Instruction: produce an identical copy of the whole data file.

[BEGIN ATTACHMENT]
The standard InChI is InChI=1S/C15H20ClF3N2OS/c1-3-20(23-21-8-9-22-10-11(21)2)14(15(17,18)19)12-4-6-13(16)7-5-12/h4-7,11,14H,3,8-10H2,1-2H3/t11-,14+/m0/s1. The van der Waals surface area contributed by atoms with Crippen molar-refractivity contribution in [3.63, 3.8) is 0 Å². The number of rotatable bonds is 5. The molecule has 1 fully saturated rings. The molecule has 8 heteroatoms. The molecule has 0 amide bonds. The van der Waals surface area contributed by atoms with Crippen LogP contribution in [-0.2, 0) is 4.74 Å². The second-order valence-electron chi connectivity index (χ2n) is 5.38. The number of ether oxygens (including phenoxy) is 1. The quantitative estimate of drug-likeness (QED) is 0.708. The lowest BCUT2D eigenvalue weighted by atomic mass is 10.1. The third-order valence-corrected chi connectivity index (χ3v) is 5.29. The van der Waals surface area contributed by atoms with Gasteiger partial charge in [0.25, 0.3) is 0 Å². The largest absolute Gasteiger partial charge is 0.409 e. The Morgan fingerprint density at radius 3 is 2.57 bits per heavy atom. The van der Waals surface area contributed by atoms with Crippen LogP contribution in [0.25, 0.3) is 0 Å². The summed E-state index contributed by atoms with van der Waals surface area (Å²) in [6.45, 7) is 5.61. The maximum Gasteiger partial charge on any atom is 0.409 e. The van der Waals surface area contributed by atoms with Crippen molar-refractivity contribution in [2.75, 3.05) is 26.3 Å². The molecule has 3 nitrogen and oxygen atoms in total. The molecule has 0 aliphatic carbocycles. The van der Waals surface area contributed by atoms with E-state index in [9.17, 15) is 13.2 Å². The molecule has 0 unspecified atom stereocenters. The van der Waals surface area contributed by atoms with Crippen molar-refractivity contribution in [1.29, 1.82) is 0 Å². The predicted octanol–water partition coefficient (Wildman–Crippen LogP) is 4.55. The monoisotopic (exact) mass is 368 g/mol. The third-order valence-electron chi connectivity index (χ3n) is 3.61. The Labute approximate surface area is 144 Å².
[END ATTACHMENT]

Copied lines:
The standard InChI is InChI=1S/C15H20ClF3N2OS/c1-3-20(23-21-8-9-22-10-11(21)2)14(15(17,18)19)12-4-6-13(16)7-5-12/h4-7,11,14H,3,8-10H2,1-2H3/t11-,14+/m0/s1. The van der Waals surface area contributed by atoms with Crippen molar-refractivity contribution in [3.63, 3.8) is 0 Å². The number of rotatable bonds is 5. The molecule has 1 fully saturated rings. The molecule has 8 heteroatoms. The molecule has 0 amide bonds. The van der Waals surface area contributed by atoms with Crippen LogP contribution in [-0.2, 0) is 4.74 Å². The second-order valence-electron chi connectivity index (χ2n) is 5.38. The number of ether oxygens (including phenoxy) is 1. The quantitative estimate of drug-likeness (QED) is 0.708. The lowest BCUT2D eigenvalue weighted by atomic mass is 10.1. The third-order valence-corrected chi connectivity index (χ3v) is 5.29. The van der Waals surface area contributed by atoms with Gasteiger partial charge in [0.25, 0.3) is 0 Å². The largest absolute Gasteiger partial charge is 0.409 e. The Morgan fingerprint density at radius 3 is 2.57 bits per heavy atom. The van der Waals surface area contributed by atoms with Crippen LogP contribution in [0.25, 0.3) is 0 Å². The summed E-state index contributed by atoms with van der Waals surface area (Å²) in [6.45, 7) is 5.61. The maximum Gasteiger partial charge on any atom is 0.409 e. The van der Waals surface area contributed by atoms with Crippen molar-refractivity contribution in [2.75, 3.05) is 26.3 Å². The molecule has 3 nitrogen and oxygen atoms in total. The molecule has 0 aliphatic carbocycles. The van der Waals surface area contributed by atoms with E-state index in [9.17, 15) is 13.2 Å². The molecule has 0 unspecified atom stereocenters. The van der Waals surface area contributed by atoms with Crippen molar-refractivity contribution in [1.29, 1.82) is 0 Å². The predicted octanol–water partition coefficient (Wildman–Crippen LogP) is 4.55. The monoisotopic (exact) mass is 368 g/mol. The third-order valence-electron chi connectivity index (χ3n) is 3.61. The Labute approximate surface area is 144 Å².